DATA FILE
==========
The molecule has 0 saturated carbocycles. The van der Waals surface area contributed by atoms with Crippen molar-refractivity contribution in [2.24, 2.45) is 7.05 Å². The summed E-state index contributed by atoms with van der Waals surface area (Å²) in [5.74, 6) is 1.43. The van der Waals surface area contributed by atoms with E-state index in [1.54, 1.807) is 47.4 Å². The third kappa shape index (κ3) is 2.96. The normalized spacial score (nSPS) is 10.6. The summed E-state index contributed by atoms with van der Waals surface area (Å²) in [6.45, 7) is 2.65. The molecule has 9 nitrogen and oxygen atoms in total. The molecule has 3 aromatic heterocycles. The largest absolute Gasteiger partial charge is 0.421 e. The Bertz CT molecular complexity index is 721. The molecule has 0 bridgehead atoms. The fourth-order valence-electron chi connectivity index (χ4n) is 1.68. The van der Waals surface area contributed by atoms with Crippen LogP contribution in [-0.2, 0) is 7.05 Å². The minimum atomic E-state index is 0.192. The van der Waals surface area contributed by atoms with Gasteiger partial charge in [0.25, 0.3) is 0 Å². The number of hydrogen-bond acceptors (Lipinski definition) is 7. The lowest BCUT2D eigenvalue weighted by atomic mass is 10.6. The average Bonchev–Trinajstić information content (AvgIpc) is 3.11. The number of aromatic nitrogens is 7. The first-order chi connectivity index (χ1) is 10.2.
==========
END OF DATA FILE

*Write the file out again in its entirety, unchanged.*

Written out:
The molecule has 0 saturated carbocycles. The van der Waals surface area contributed by atoms with Crippen molar-refractivity contribution in [2.24, 2.45) is 7.05 Å². The summed E-state index contributed by atoms with van der Waals surface area (Å²) in [5.74, 6) is 1.43. The van der Waals surface area contributed by atoms with E-state index in [1.54, 1.807) is 47.4 Å². The third kappa shape index (κ3) is 2.96. The normalized spacial score (nSPS) is 10.6. The summed E-state index contributed by atoms with van der Waals surface area (Å²) in [6.45, 7) is 2.65. The molecule has 9 nitrogen and oxygen atoms in total. The molecule has 3 aromatic heterocycles. The largest absolute Gasteiger partial charge is 0.421 e. The Bertz CT molecular complexity index is 721. The molecule has 0 bridgehead atoms. The fourth-order valence-electron chi connectivity index (χ4n) is 1.68. The van der Waals surface area contributed by atoms with Crippen LogP contribution in [-0.2, 0) is 7.05 Å². The minimum atomic E-state index is 0.192. The van der Waals surface area contributed by atoms with Gasteiger partial charge in [0.25, 0.3) is 0 Å². The number of hydrogen-bond acceptors (Lipinski definition) is 7. The lowest BCUT2D eigenvalue weighted by atomic mass is 10.6. The average Bonchev–Trinajstić information content (AvgIpc) is 3.11. The number of aromatic nitrogens is 7. The first-order chi connectivity index (χ1) is 10.2.